Choose your battles. Avoid power struggles, word sparring, and tug-of-war. According to Mac Bledsoe, author of Parenting with Dignity, kids make the most important decisions of their lives when the parents aren't around. That means, you've got to focus on values and strength. The highest morals in the world won't do any good without the strength and discipline to follow through on them when authority figures are not around.

If your teen is shutting out your voice of authority and making poor decisions, don't be afraid to go to a school counselor, clergy member, or nonprofit community support program such as Teen Challenge.

Some topics are better discussed with a member of the same sex. If Mom and son or Dad and daughter aren't making headway on those awkward conversations, find an aunt, uncle, or respected neighbor who will step in to help.

While we'd like to say that single parenting no longer has a stigma attached, that's just not true. Discrimination from society can negatively impact your teen's emotional state and lead to a litany of bad choices. In addition to offering internet security, Secure Teen offers sound advice for raising a teen who is able to resist society's negative messages. Learn more here.

Know the friends and families.
For starters, find out the names of the kids your teen sits with at lunch or hangs with on the basketball court. Start to piece together an interesting fact about each friend. "Oh, Darla - she's the one who puts taco sauce on her pizza, right?"

Any of your suggestions on friendship will likely be met with an assurance of "Dad, I know how to choose good friends." Influence where you can, but at the least, be very informed.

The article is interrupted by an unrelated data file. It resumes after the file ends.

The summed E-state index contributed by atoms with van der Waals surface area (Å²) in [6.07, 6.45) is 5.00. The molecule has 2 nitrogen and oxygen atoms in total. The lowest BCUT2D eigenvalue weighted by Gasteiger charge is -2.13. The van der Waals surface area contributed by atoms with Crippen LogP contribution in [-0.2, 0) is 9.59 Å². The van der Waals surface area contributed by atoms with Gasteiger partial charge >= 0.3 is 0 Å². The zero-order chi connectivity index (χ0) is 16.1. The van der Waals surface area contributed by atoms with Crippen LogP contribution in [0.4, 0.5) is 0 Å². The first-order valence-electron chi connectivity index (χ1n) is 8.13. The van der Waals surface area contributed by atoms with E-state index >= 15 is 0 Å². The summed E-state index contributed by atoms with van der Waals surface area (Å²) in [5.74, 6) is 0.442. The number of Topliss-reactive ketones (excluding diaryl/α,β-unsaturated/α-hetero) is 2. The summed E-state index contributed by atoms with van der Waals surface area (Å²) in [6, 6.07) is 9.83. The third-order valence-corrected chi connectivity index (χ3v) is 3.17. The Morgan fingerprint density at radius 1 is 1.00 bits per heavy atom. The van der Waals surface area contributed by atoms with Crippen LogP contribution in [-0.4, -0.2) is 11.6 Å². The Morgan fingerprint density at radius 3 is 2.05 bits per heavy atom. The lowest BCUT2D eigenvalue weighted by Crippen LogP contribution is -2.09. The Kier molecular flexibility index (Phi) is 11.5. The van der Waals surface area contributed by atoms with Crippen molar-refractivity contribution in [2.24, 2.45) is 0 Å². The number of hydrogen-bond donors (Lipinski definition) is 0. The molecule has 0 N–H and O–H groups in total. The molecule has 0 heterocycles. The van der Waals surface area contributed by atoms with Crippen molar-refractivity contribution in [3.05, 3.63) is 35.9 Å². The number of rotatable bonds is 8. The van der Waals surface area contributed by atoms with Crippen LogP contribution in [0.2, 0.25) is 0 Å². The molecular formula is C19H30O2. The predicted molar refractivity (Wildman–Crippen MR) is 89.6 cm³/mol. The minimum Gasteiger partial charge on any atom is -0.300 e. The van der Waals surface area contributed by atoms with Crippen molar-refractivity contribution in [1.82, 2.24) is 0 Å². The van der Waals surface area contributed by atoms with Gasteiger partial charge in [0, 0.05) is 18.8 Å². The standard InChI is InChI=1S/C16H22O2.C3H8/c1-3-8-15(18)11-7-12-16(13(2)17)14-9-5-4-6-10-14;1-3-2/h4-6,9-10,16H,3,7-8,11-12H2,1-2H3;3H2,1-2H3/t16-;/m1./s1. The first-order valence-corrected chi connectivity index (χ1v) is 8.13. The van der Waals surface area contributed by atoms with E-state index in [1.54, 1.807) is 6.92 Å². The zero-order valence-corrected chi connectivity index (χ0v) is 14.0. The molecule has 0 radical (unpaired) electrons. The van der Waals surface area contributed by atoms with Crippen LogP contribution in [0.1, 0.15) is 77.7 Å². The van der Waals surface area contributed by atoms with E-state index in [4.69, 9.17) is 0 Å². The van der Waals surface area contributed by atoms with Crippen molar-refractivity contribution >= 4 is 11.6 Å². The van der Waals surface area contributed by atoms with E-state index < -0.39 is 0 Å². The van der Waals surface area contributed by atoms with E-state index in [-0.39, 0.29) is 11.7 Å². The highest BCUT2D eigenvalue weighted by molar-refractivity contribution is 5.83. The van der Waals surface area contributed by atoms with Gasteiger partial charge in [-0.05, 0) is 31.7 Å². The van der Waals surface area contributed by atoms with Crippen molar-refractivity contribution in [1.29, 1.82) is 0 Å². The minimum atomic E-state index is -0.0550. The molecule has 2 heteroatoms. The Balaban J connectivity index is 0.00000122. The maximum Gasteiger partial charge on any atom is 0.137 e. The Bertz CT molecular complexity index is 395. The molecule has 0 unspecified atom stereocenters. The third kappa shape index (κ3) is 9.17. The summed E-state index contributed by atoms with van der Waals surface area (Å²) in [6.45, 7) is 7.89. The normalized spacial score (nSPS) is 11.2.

Offer attractive incentives.
Does your child have a favorite home cooked meal? Buy the ingredients and encourage him to learn to cook dinner once a week.

Is he after a name brand sweatshirt? Offer money for chores or get a friend on board with your efforts who will let him work for a couple hours on the weekend.

Is it all about the big concert? OK - you can go, but I'll drive you and three of your friends.

Invest in the positive.
Build relationships with people who want your teen to be profoundly successful. If your child consistently has an hour or so after school before you get home, or if you work every Saturday, ask a mentor to "surprise" him with a visit. Of course, he'll know you sent this mentor to spy on him. That's OK. But then make it more than that. The mentor can drop off ice cream or dabble around with a little housework. Anything that let's your teen know that he's not completely on his own.

Learn together. Play purposeful games (and oh, how they eyes roll). For older teens, consider Rich Dad's CashFlow - a game to teach families about investing and business. Take a cooking class at the community center or a free yoga class at the local library.

You can raise a thriving, brilliant teen. It will take more time, money, and energy than you have within yourself; but you belong to a community that wants the same success for him that you do. Every pursuit except raising this teen will likely have to go on hold through these years, but it will be worth every bit of effort when he reaches adulthood whole and secure and ready for the next stage.